Prehistory: The first people known to have lived in
the Fair Hill area were the Susquehannocks, who belonged to
the confederacy of five Iroquois nations. They had left the
Seneca nation to the north, looking for a peaceful home.
They lived in long houses in "palisaded towns", hunting and
fishing the abundance of the northern Chesapeake area
between the Susquehanna River and the Big Elk Creek. The
other native Americans, east of the Big Elk Creek, were the
Lenne Lenape, also known as the Delawares.
1608: Captain John Smith led an expedition from
Jamestown to explore and chart the Chesapeake Bay, the
Susquehanna, North East, Elk, and Sassafras (Toghwogh)
Rivers. He and his crew were greeted by the Susquehannas who
had many goods they were ready to trade.
1600's to 1900's: After his Majesty, Charles the
First of England gave the charter for Maryland to Cecil
Calvert, Lord Baltimore, in 1632, and began exploration in
1634, settlers began to arrive in Maryland and set up
homesteads and farms mostly in the traditions of the English
1926: William du Pont, Jr., a great, great grandson
of Pierre Samuel du Pont, bought the first farm that would
later become his Fair Hill estate. It was the Cann farm. He
hired a huntsman and brought his hounds from Montpelier,
Virginia to begin his kennels, Foxcatcher Hounds.
1929?: He purchased the house and property which
later became known as the "Club House", where his guests
stayed when fox hunting.
1930: The Depression began and William bought more
farms, including land in Pennsylvania.
1930's: The black horse bridges were built over roads
Mid 1930's: The race track, fashioned after the
Ainsley track in England, was built. A bridge over the Big
Elk Creek, later to become Route 273, was built.
1940's: The war began. The cattle pens were built.
They were made of railroad ties to contain bulls. He
imported cattle from Texas to set up a cattle farm. Corn and
hay were the main crops.
1944-1945: His work crew put in over 40 miles of wire
fences around the fields. Italian stone masons built the
hunting lodge which now houses the nature center. They used
stones from an older house on the site, plus they brought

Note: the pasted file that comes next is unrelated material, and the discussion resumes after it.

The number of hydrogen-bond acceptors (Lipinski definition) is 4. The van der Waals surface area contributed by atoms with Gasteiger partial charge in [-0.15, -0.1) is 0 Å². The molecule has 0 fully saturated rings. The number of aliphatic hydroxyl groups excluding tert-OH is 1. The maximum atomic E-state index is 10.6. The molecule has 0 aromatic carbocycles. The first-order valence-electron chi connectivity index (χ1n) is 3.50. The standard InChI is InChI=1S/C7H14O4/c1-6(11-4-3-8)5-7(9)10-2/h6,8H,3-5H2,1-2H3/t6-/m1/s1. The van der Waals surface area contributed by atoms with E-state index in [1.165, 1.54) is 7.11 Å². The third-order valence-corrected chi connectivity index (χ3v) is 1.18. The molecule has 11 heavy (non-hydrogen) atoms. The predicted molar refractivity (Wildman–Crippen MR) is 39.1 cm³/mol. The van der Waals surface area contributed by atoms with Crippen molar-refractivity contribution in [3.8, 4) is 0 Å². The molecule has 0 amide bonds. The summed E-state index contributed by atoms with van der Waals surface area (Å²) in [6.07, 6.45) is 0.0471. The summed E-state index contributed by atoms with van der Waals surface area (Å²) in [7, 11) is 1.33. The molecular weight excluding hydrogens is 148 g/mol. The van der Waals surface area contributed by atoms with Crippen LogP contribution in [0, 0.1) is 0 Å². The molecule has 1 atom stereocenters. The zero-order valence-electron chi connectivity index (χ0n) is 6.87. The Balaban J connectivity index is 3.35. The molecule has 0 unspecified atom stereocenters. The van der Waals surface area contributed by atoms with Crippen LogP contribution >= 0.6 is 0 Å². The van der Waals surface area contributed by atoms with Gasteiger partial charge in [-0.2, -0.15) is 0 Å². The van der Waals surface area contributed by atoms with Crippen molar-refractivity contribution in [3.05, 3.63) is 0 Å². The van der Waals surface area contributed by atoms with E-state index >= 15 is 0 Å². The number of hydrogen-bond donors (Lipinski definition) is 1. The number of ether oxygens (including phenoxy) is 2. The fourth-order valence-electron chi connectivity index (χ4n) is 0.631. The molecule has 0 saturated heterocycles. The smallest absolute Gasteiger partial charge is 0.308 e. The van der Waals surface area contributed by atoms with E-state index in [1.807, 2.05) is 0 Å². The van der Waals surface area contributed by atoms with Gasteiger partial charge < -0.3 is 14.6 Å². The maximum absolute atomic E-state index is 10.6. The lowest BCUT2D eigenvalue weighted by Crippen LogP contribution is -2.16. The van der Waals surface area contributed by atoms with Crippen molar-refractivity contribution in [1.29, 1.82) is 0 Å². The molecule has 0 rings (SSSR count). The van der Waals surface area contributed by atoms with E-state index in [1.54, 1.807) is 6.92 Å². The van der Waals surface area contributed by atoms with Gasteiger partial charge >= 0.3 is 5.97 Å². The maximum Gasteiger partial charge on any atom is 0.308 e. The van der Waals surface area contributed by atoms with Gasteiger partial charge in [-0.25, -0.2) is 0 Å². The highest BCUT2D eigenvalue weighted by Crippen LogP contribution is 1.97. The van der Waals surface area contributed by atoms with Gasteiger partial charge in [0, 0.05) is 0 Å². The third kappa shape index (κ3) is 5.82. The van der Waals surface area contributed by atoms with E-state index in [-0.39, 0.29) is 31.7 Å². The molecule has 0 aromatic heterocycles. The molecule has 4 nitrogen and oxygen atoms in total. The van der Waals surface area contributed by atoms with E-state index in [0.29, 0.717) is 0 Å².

from other old houses on the property. They brought the mill
stone that is part of the sidewalk from an old mill site
north of the house, on Big Elk Creek. The bell came from a
nearby farm. Mr. du Pont designed the house and corrals
himself. He secured a housekeeper to care for the house, and
she lived there until 1965. The pump house on the side of
the covered bridge pumped water from the Big Elk Creek up a
hill to a concrete reservoir. It was then sent down to the
cattle barns by gravity flow. The tall silos at the cattle
barn were difficult to operate, so trench silos were dug to
replace it. Cattle were shipped weekly by truck to
Baltimore. The largest number of cattle there at one time
was probably about six hundred.
1949: Mr. du Pont hunted an average of three days a
week. He went hunting before breakfast, and then went to
work in Wilmington.
1950's: Mr. du Pont continued to buy and trade land
in order to consolidate into one large contiguous property.
He bought the land on the east side of Appleton Road. It
eventually became one of the largest private land holdings
in the East.
1960: His daughter began hunting at Fair Hill. She
preferred the British style of hunting. She had the Club
House renovated. Mr. du Pont ordered the construction of the
"super fence", but it was never completed because of his
1965: Mr. du Pont died. He left behind five children.
The house and cattle farm were rented for about nine
1974: Mr. du Pont's heirs sold the 5700 acre Fair
Hill property to the state of Maryland's Department of
Natural Resources. Around 2000 additional acres were sold to
a neighbor in Pennsylvania.
April 15, 1989: The idea of a nature center conceived by Ralph Young and Linda Bystrak during a Save Our Streams workshop on the Big Elk Creek.
Earth Day 1990: Fair Hill
Nature Center opens in the former hunting lodge.